Once upon a time I bought a "Christmas" Hippeastrum bulb, which are intended for indoor forcing in a pot, for floral cheer in December. Results were poor. The pot tipped over multiple times and the flower stem flopped and eventually snapped. For a couple of years after that I kept the bulb in a large and very heavy pot outdoors, where the bulb survived but languished. I even bought a couple more bulbs at after Christmas prices (90% off). After a few more years of watching them languish, I planted the bulbs in the ground, where every year since they put on a big April show and have multiplied. A bigger and longer show than fridge-chilled tulips, and so much easier.
Hey shouldn't you be social distancing?
The 'Emperor I' Acer palmatum suddenly seems to be a tree, albeit a small tree, rather than a slim stick with a few pretty leaves on it. We did have a couple of rainy years within the past three--that must have done it. A taller Acer also nicely screens out the uphill neighbor's house from the pergola.
The Acer is now finally taller than the 'Golden Celebration' rose, which is no more than 7 or 8 feet tall this May. The scene is further altered this year by the increasing height of the 'Icee Blue' Podocarpus.
The older, larger Acer, 'Oshio Bene' is behind the wall. 'Emperor I' is said to be a better performer in our climate, an iffy one for Acer palmatum. In its location the roots are completely shaded, surely beneficial.
Getting a good photo of 'Golden Celebration' is tricky--the backgrounds, which mostly include the neighbor's junk and weed-tree collection, are hard to omit. I did my best.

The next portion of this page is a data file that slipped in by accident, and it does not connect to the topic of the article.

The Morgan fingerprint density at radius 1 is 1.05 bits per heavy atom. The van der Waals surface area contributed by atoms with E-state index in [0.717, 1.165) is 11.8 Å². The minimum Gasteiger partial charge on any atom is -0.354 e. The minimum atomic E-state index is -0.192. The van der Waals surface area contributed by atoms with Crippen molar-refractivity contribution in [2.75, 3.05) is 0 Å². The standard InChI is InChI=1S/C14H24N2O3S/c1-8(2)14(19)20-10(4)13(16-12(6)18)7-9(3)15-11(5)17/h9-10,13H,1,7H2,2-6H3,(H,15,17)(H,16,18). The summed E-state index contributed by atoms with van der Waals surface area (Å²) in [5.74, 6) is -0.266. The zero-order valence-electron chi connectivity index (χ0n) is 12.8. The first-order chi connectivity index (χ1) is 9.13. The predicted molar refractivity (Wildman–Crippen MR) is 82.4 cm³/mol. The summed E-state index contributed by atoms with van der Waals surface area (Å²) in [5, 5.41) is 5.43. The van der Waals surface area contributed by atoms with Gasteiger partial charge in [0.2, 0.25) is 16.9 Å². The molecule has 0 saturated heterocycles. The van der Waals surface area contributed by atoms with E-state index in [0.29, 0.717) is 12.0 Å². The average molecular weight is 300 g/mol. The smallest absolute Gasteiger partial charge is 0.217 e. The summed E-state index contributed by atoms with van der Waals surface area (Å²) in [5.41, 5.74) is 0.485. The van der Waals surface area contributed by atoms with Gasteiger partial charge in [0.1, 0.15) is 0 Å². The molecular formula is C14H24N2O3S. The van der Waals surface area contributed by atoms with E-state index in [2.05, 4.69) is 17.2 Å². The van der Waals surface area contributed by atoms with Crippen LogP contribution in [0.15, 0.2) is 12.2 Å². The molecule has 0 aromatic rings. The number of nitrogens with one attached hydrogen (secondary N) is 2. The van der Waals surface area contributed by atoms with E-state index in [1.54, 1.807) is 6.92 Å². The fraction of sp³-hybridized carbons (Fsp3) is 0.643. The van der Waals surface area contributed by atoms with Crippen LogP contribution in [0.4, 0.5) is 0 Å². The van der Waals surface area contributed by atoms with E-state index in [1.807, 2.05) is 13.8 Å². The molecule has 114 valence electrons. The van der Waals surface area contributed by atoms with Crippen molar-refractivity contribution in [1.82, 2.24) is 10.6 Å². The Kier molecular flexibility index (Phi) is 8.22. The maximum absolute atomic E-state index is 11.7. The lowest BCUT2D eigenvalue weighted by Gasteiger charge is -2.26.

Ah. That's better:
The usual roses, beautiful at the moment. 'Bishops Castle' first few flowers are opening, initiating her massive spring flush.
While we're on the subject of roses, the local Red Tail Hawk made a meal of one of the rabbits eating mine, in one of her favorite dining locations:
Another Garvinea Gerbera:
A Leucophytum 'Silver Stone' and Cuphea purpurea 'Firecracker'
Re-learned a lesson after a brand new Calylophus got eaten to the ground: provide rabbit guards for brand-new plants. The Red Tail has not eaten all the rabbits quite yet.
Out on the front slope, another surprise besides the Boophone. Not only does the very reluctant Hesperaloe have a flower stem, it now actually has four flower stems. The effort to better irrigate it produced results.
Flowers begin to open on Aloe camperi
First flowers, small and starry-white, on Crassula arborescens (Silver Dollar Jade). A slow growing, tough, tidy plant. It lives on rainfall alone, and rabbits won't eat it.
Flowers on the recently planted Didelta. I was not expecting any.
Back among the roses, Clematis are starting to flower. 'Angelique'
Jackmanii peeking through a wall window.
Not much in the way of April showers this year, but we did get May flowers anyway.